Open Access

Existence of Solutions for Fourth-Order Four-Point Boundary Value Problem on Time Scales

Boundary Value Problems20092009:491952

DOI: 10.1155/2009/491952

Received: 11 April 2009

Accepted: 28 July 2009

Published: 19 August 2009

Abstract

We present an existence result for fourth-order four-point boundary value problem on time scales. Our analysis is based on a fixed point theorem due to Krasnoselskii and Zabreiko.

1. Introduction

Very recently, Karaca [1] investigated the following fourth-order four-point boundary value problem on time scales:

(1.1)

for and And the author made the following assumptions:

(A1) and

(A2) If then

The following key lemma is provided in [1].

Lemma 1.1 (see [1, Lemma  2.5]).

Assume that conditions ( ) and ( ) are satisfied. If then the boundary value problem
(1.2)
has a unique solution
(1.3)
where
(1.4)
(1.5)
Here , and are given as follows:
(1.6)
Unfortunately, this lemma is wrong. Without considering the whole interval the author only considers in the Green's function Thus, the expression of (1.3) which is a solution to BVP (1.2) is incorrect. In fact, if one takes then (1.1) reduces to the following boundary value problem:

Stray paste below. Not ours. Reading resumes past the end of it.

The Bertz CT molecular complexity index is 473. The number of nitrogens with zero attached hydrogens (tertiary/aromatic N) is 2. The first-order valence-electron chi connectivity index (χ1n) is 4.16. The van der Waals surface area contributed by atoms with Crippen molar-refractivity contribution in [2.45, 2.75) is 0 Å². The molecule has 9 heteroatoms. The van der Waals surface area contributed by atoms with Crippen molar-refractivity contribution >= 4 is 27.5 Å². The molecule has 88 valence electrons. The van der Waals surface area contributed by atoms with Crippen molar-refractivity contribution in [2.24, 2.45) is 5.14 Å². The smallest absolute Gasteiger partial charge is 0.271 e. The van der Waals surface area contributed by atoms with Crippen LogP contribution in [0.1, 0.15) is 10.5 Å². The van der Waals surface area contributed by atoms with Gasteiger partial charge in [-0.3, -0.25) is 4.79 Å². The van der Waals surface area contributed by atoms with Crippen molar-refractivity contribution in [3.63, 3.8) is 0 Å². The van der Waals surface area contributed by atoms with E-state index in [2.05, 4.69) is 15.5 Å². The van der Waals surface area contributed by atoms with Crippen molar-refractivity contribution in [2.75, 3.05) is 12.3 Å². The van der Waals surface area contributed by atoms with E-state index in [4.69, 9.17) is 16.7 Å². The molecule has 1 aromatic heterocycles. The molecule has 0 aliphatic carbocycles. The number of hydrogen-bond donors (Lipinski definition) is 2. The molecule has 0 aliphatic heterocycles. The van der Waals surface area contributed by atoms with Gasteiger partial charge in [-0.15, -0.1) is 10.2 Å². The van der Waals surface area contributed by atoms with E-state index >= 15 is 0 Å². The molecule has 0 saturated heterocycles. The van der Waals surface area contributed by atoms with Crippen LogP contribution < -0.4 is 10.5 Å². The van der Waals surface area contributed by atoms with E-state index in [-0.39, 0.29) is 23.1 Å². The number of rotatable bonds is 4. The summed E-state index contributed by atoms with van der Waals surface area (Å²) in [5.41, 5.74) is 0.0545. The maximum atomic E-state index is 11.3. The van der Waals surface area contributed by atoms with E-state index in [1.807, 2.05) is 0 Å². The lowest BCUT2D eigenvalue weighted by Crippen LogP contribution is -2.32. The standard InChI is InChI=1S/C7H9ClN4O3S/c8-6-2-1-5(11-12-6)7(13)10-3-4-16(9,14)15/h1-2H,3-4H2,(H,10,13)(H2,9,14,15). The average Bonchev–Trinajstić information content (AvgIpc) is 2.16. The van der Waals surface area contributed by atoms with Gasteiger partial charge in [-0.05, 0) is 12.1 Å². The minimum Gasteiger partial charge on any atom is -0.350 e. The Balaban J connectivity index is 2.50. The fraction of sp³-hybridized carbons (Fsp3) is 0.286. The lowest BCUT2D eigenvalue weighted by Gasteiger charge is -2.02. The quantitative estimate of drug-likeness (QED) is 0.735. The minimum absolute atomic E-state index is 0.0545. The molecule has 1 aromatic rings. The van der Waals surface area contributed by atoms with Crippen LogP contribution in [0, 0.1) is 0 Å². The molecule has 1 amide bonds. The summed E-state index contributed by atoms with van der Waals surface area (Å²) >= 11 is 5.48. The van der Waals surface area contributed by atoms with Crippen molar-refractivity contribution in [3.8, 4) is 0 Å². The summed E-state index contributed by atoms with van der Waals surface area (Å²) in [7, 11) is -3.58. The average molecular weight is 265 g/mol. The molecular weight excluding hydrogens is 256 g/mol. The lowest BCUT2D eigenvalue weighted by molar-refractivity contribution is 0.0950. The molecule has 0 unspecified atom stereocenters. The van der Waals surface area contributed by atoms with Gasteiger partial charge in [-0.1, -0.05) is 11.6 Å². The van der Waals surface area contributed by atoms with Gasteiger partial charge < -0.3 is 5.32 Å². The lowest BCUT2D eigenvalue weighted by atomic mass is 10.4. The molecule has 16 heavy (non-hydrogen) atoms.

(1.7)
The counterexample is given by [2], from which one can see clearly that [1, Lemma  2.5] is wrong. If one takes , here is a constant, then (1.1) reduces to the following fourth-order four-point boundary value problem on time scales:
(1.8)

The purpose of this paper is to establish some existence criteria of solution for BVP (1.8) which is a special case of (1.1). The paper is organized as follows. In Section 2, some basic time-scale definitions are presented and several preliminary results are given. In Section 3, by employing a fixed point theorem due to Krasnoselskii and Zabreiko, we establish existence of solutions criteria for BVP (1.8). Section 4 is devoted to an example illustrating our main result.

2. Preliminaries

The study of dynamic equations on time scales goes back to its founder Hilger [3] and it is a new area of still fairly theoretical exploration in mathematics. In the recent years boundary value problem on time scales has received considerable attention [46]. And an increasing interest in studying the existence of solutions to dynamic equations on time scales is observed, for example, see [716].

For convenience, we first recall some definitions and calculus on time scales, so that the paper is self-contained. For the further details concerning the time scales, please see [1719] which are excellent works for the calculus of time scales.